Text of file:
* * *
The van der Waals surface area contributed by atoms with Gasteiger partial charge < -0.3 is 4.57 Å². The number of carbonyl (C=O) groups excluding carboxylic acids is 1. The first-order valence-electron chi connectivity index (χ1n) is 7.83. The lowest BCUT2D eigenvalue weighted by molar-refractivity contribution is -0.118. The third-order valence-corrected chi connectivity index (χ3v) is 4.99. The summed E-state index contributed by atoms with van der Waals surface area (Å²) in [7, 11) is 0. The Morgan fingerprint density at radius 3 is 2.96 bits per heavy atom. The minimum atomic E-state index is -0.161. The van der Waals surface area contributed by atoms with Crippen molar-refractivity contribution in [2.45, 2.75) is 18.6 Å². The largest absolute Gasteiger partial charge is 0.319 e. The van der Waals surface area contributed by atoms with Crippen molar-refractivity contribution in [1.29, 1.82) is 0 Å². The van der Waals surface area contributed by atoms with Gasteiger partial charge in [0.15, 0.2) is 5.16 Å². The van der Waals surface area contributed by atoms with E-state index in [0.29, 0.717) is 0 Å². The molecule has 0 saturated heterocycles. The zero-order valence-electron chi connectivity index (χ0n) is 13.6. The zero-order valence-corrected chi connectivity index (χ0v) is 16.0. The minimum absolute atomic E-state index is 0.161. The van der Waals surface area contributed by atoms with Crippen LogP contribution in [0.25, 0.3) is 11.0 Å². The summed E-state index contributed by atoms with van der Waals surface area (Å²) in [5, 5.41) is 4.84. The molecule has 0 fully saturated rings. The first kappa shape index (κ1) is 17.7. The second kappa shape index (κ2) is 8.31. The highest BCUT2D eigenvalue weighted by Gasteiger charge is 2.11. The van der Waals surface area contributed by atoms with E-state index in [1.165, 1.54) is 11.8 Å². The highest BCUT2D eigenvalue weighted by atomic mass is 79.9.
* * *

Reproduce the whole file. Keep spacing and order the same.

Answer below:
The van der Waals surface area contributed by atoms with Gasteiger partial charge < -0.3 is 4.57 Å². The number of carbonyl (C=O) groups excluding carboxylic acids is 1. The first-order valence-electron chi connectivity index (χ1n) is 7.83. The lowest BCUT2D eigenvalue weighted by molar-refractivity contribution is -0.118. The third-order valence-corrected chi connectivity index (χ3v) is 4.99. The summed E-state index contributed by atoms with van der Waals surface area (Å²) in [7, 11) is 0. The Morgan fingerprint density at radius 3 is 2.96 bits per heavy atom. The minimum atomic E-state index is -0.161. The van der Waals surface area contributed by atoms with Crippen molar-refractivity contribution in [2.45, 2.75) is 18.6 Å². The largest absolute Gasteiger partial charge is 0.319 e. The van der Waals surface area contributed by atoms with Crippen molar-refractivity contribution in [1.29, 1.82) is 0 Å². The van der Waals surface area contributed by atoms with Gasteiger partial charge in [0.15, 0.2) is 5.16 Å². The van der Waals surface area contributed by atoms with E-state index in [0.29, 0.717) is 0 Å². The molecule has 0 saturated heterocycles. The zero-order valence-electron chi connectivity index (χ0n) is 13.6. The zero-order valence-corrected chi connectivity index (χ0v) is 16.0. The minimum absolute atomic E-state index is 0.161. The van der Waals surface area contributed by atoms with Crippen LogP contribution in [0.25, 0.3) is 11.0 Å². The summed E-state index contributed by atoms with van der Waals surface area (Å²) in [5, 5.41) is 4.84. The molecule has 0 fully saturated rings. The first kappa shape index (κ1) is 17.7. The second kappa shape index (κ2) is 8.31. The highest BCUT2D eigenvalue weighted by Gasteiger charge is 2.11. The van der Waals surface area contributed by atoms with E-state index in [1.165, 1.54) is 11.8 Å². The highest BCUT2D eigenvalue weighted by atomic mass is 79.9.